Transcripts of political cases. Peripherally related to the Rivonia Trial is File 4: Inquest to establish cause of death of Looksmart Ngudle. It contains: transcript of complete proceedings. Pretoria, 21st Oct. 1963 - 23rd Dec. 1963. Looksmart Ngudle, a ninety-day detainee held under the Sabotage Act, was found dead, hanging in his cell at Pretoria Central Police Station, on September 5th, after 16 days in detention. He had been arrested in Cape Town and was found in possession of a firearm and some African National Congress leaflets. The four witnesses, held at the same time as Ngudle, said when cross-examined by the Defence that they had been tortured with electric shocks and severe beatings. One said that he was forced to sign a statement claiming that Ngudle was an important Umkonto we Sizwe leader (Ngudle was named in the Rivonia Trial as a co-conspirator). Each of the witnesses stated that Ngudle had told them that he was being tortured. The state claimed that Ngudle hanged himself because he had betrayed his comrades and had been told that he was going to be sentenced to death anyway. Further evidence of torture was ruled irrelevant: the court refused to accept the Defence's contention that torture (which the police denied) was a contributing factor to Ngudle's suicide. The hearing was adjourned.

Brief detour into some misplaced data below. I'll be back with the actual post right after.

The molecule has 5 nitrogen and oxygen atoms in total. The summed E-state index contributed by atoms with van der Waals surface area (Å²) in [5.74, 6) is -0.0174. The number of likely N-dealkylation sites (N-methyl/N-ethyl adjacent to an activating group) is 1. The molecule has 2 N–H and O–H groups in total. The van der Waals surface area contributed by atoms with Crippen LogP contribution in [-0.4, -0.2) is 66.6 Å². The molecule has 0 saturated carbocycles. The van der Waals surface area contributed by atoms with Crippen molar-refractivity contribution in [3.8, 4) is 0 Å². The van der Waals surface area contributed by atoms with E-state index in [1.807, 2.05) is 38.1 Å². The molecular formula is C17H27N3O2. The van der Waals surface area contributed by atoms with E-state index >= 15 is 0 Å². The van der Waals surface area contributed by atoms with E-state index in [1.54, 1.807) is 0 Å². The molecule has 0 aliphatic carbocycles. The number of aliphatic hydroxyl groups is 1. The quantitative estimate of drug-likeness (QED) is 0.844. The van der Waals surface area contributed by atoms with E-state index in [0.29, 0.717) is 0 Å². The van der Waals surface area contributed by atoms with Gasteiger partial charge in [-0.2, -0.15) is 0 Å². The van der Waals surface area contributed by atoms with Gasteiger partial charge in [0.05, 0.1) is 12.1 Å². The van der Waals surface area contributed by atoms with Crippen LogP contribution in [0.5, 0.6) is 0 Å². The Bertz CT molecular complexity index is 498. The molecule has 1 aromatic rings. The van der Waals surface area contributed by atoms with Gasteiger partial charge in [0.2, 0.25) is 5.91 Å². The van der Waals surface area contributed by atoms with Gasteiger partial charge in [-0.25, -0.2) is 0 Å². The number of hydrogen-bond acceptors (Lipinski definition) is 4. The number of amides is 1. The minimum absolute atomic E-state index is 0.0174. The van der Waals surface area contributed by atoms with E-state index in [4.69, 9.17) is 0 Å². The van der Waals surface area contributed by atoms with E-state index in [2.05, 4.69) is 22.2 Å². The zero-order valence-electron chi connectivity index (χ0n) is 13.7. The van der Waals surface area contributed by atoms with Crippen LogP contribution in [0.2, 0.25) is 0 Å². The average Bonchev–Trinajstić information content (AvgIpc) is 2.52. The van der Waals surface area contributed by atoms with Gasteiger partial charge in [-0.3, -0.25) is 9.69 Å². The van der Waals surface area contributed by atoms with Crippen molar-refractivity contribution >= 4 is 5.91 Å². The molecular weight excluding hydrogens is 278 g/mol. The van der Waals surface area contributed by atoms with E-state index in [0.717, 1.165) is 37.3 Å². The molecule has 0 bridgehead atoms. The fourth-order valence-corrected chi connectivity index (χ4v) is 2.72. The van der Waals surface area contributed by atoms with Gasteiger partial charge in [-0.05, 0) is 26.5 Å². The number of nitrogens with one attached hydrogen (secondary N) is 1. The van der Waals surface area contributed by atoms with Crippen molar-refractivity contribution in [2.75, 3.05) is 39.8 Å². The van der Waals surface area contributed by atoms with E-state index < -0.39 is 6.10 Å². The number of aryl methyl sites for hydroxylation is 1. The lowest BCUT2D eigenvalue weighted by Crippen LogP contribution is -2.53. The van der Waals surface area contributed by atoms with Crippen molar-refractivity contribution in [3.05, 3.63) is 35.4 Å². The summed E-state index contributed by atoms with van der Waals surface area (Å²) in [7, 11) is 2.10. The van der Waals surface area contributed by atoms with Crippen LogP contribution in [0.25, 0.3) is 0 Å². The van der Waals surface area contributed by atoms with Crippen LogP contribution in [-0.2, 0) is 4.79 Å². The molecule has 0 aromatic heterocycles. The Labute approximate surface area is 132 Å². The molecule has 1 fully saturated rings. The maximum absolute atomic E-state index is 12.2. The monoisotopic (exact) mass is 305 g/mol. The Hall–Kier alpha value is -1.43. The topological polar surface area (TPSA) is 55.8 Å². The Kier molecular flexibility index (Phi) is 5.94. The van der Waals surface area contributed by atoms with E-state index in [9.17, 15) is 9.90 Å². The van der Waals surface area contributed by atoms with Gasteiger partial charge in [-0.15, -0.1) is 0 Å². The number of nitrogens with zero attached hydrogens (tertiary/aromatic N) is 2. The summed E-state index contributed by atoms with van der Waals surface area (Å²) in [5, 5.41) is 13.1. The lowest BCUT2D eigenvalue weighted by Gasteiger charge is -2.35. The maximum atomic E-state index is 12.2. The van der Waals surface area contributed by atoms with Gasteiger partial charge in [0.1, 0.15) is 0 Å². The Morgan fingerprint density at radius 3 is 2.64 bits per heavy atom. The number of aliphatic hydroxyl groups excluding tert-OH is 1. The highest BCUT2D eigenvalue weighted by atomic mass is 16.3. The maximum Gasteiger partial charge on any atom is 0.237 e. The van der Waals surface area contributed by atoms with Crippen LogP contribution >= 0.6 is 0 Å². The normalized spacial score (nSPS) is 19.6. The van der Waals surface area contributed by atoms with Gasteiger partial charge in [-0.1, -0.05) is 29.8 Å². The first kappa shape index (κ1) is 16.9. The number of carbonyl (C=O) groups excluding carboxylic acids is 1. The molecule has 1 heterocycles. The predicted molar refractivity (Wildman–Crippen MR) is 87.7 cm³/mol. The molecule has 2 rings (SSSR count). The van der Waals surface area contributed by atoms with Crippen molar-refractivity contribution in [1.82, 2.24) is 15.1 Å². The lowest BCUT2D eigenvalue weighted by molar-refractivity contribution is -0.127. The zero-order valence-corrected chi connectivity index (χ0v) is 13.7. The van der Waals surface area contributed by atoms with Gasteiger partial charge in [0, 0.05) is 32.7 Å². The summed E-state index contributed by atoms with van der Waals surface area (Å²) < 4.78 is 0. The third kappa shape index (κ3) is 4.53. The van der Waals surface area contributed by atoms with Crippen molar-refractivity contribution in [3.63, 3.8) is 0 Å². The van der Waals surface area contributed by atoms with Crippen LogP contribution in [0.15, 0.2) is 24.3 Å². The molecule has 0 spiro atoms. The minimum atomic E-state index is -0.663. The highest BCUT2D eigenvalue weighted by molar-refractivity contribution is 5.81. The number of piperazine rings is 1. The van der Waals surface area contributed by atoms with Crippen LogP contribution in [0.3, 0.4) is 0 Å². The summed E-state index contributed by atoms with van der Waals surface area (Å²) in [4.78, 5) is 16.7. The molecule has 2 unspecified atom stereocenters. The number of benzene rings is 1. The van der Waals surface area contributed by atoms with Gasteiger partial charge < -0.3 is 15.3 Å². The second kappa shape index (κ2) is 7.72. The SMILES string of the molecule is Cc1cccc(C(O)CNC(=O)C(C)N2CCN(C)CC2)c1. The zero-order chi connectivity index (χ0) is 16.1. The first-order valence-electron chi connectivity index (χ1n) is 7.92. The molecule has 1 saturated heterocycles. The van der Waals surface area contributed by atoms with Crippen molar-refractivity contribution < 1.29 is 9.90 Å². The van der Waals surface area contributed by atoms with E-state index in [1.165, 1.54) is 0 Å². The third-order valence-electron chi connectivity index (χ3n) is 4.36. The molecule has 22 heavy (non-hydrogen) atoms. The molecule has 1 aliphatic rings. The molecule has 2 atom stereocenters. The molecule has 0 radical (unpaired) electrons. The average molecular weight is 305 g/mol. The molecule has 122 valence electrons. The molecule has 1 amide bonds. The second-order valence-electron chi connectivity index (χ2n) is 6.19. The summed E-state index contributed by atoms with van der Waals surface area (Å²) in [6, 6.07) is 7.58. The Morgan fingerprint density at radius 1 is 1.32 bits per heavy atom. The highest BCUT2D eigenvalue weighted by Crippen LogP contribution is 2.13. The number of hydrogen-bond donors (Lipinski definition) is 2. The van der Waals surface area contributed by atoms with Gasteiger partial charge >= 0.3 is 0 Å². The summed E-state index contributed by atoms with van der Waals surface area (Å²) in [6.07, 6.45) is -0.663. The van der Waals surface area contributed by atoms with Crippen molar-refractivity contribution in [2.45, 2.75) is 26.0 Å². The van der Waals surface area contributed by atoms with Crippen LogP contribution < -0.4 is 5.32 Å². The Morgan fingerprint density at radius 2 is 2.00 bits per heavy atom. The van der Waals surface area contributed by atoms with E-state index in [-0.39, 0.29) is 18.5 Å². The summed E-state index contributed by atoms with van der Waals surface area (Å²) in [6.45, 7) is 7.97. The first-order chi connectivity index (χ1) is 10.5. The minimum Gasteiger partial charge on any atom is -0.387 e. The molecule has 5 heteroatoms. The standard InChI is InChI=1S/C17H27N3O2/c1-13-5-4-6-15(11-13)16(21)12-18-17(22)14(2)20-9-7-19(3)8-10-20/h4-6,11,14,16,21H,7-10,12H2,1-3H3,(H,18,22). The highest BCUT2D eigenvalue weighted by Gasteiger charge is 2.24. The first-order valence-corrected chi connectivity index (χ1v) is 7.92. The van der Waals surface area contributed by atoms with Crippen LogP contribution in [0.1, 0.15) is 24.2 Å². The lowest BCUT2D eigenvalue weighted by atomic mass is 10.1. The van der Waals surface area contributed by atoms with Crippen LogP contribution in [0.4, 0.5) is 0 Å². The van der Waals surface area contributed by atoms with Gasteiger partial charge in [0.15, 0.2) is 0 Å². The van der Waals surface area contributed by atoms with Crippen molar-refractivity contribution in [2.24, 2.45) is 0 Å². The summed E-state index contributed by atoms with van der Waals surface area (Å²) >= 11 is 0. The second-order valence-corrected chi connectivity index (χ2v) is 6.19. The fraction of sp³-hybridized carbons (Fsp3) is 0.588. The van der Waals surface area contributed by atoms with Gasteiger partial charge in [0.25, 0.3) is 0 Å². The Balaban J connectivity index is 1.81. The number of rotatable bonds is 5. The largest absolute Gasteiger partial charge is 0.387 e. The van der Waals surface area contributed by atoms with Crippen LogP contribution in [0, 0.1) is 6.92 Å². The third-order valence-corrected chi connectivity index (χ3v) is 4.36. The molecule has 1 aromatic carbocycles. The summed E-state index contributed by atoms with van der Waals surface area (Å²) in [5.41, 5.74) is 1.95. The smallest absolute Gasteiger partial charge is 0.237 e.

AAM London was the umbrella organisation for the 32 anti-apartheid groups in the Greater London area, and a regional committee of the national anti-apartheid movement. It took an active role in promoting the boycott movement, encouraging local groups to picket supermarkets, branches of Barclays Bank, Shell garages and other organisations supporting apartheid. It also encouraged involvement by the trade unions and churches, among many other organisations, in the anti-apartheid struggle.
The material includes fragments of the Rivonia Trial Transcript concerning the details of the charges; news sheets and press releases about the Rivonia Trial; a statement by Kellock on the Trial; information sheets on South African legislation; minutes and circulars from the World Campaign for the Release of South African Political Prisoners. Other material includes Anti-Apartheid Movement correspondence, and national and executive committee meeting minutes for 1965 - 1966; correspondence relating to the South African Non-Racial Olympic Committee and its officials; and papers relating to the Nyasaland emergency of 1959.
Judge Kellock, (formerly Mr. Thomas Oslaf Kellock, Q.C.) was Chairman of the National Committee of the Anti-Apartheid Movement in Britain from 1963-65. This group of papers is mostly concerned with the period when Mr. Kellock was sent to South Africa by Christian Action to act as an observer for the Defence and Aid Fund at the Rivonia Trial in 1964.
The AAM started in 1959 under the name The Boycott Movement Committee. It changed its name to AAM in 1960 after the Sharpeville massacre to become a permanent organisation. It grew into one of the biggest anti-apartheid organisations in the world with committees covering specific subjects and branches all over the UK. It was a member of the European Liaison Group. It was often the fore-runner and initiator of international campaigns and worked closely with the ANC and UN agencies. It dissolved itself in 1995 to continue as Action for Southern Africa (ACTSA).